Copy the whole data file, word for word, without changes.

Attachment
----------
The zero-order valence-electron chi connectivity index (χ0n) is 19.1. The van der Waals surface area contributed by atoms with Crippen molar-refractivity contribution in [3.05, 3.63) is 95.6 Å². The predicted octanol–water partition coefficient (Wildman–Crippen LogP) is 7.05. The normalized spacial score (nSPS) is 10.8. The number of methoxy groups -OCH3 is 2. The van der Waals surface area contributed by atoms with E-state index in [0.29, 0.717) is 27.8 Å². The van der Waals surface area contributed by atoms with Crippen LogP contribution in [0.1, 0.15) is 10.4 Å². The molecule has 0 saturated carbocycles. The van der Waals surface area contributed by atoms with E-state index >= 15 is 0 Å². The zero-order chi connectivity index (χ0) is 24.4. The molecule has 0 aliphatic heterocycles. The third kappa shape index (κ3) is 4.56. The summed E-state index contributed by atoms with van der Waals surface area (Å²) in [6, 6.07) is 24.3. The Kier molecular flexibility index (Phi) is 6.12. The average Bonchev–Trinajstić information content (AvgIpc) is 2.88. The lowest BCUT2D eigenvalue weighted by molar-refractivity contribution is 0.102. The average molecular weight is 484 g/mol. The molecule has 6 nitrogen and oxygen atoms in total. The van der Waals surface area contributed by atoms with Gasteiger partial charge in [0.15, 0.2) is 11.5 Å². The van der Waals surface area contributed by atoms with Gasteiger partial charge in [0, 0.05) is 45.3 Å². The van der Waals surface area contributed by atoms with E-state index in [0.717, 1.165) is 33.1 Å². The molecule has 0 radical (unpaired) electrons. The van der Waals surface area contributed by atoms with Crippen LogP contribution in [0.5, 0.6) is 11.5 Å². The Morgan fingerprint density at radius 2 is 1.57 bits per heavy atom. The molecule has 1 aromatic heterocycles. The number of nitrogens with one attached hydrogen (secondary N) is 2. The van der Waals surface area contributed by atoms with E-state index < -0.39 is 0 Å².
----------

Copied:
The zero-order valence-electron chi connectivity index (χ0n) is 19.1. The van der Waals surface area contributed by atoms with Crippen molar-refractivity contribution in [3.05, 3.63) is 95.6 Å². The predicted octanol–water partition coefficient (Wildman–Crippen LogP) is 7.05. The normalized spacial score (nSPS) is 10.8. The number of methoxy groups -OCH3 is 2. The van der Waals surface area contributed by atoms with E-state index in [0.29, 0.717) is 27.8 Å². The van der Waals surface area contributed by atoms with Crippen LogP contribution in [0.1, 0.15) is 10.4 Å². The molecule has 0 saturated carbocycles. The van der Waals surface area contributed by atoms with E-state index >= 15 is 0 Å². The zero-order chi connectivity index (χ0) is 24.4. The molecule has 0 aliphatic heterocycles. The third kappa shape index (κ3) is 4.56. The summed E-state index contributed by atoms with van der Waals surface area (Å²) in [6, 6.07) is 24.3. The Kier molecular flexibility index (Phi) is 6.12. The average Bonchev–Trinajstić information content (AvgIpc) is 2.88. The lowest BCUT2D eigenvalue weighted by molar-refractivity contribution is 0.102. The average molecular weight is 484 g/mol. The molecule has 6 nitrogen and oxygen atoms in total. The van der Waals surface area contributed by atoms with Gasteiger partial charge in [0.15, 0.2) is 11.5 Å². The van der Waals surface area contributed by atoms with Gasteiger partial charge in [0, 0.05) is 45.3 Å². The van der Waals surface area contributed by atoms with E-state index in [0.717, 1.165) is 33.1 Å². The molecule has 0 radical (unpaired) electrons. The van der Waals surface area contributed by atoms with Crippen LogP contribution in [0.5, 0.6) is 11.5 Å². The Morgan fingerprint density at radius 2 is 1.57 bits per heavy atom. The molecule has 1 aromatic heterocycles. The number of nitrogens with one attached hydrogen (secondary N) is 2. The van der Waals surface area contributed by atoms with E-state index < -0.39 is 0 Å².